I can't speak to the accuracy of the skater slang in Skate
, but the word gnarly
proved to be even more interesting than I suspected. According to the Online Etymology Dictionary
, the word gnarled
initially appeared only in Shakespeare
("Merciful heaven! / Thou rather with thy sharp and sulphurous bolt / Split'st the unwedgeable and gnarled oak / Than the soft myrtle"), likely as a variant spelling of the earlier knarled
Which is not quite obsolete
nowadays. Editors could conceivably find themselves replacing an intentional use of the original spelling with what was once a non-standard spelling variant. Following common usage here is the obvious choice — too many people would think knarled
was an error, not that language is a democracy oh-no — but if you care about "correctness" you should feel a bit conflicted. Along similar lines, I used to wonder what I would do if someone wrote curry Fauvel
instead of curry favor
(Obviously: remove the reference to an obscure poem from 1310. I'm here to represent the readers, after all.)
meant something like "knotty or misshapen."
So Shakespeare's gnarled
goes unnoticed until the 19th century, when the poets of the day bring it back into currency. It's around that same time that people start using the backformation gnarl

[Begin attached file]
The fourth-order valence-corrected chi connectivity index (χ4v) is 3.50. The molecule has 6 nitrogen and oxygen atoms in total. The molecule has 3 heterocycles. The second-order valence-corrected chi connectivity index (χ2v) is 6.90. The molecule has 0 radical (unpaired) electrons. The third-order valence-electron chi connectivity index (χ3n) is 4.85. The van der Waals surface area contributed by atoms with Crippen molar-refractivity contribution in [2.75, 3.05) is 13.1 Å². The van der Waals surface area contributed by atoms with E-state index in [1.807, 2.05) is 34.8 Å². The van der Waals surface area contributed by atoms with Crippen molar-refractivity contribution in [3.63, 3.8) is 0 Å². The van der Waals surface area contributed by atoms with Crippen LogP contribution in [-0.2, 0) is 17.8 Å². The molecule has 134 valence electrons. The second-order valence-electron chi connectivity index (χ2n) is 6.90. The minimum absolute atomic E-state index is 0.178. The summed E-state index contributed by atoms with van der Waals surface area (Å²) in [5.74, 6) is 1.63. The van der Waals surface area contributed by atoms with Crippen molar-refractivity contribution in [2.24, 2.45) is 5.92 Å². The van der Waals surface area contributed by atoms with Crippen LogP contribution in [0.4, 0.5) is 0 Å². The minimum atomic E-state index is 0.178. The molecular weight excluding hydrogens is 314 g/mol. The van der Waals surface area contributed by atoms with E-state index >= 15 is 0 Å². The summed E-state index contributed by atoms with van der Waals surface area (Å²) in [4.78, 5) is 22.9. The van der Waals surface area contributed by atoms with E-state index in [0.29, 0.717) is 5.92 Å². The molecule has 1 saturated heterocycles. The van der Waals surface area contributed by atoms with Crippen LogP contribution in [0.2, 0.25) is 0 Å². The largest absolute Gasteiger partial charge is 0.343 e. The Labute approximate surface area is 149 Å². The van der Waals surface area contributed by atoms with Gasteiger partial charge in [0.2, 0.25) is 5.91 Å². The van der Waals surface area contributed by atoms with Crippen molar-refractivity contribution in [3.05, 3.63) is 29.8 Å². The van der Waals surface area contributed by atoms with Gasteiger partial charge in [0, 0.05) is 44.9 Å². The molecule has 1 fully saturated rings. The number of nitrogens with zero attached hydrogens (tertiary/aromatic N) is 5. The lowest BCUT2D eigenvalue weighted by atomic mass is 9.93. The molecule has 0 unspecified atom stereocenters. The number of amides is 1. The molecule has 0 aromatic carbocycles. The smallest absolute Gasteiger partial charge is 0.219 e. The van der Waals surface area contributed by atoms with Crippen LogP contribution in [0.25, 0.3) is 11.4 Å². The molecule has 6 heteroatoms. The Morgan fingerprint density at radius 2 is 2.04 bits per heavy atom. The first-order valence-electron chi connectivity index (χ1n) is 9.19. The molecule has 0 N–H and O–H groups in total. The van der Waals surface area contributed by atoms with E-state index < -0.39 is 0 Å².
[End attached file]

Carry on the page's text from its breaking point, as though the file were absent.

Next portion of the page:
, meaning either "a protruding knot on a tree" or "to contort, twist."
A decade or so later they then make a new
, out of that word. So gnarly
goes back way back to 1829.
In the 1970s, surfers started using gnarly
to describe dangerous waves (presumably they were quite twisty?), and by the 1980s it had been adopted into teen slang as a word for both "excellent" and "disgusting."
It's the "excellent" sense that seems to have won out
. Although my guess is that, with the possible exception of some speakers on the West Coast, gnarly
is used by most people today with at least a twist of irony.
(Bonus videogame tie-in: in Super Mario World
, each level in the secret Special Zone took its name from surfer slang
. In order: Gnarly, Tubular, Way Cool, Awesome, Groovy, Mondo, Outrageous, and Funky. It felt like I spent weeks
trying to beat Tubular.)
Labels: dialect, etymology, vocab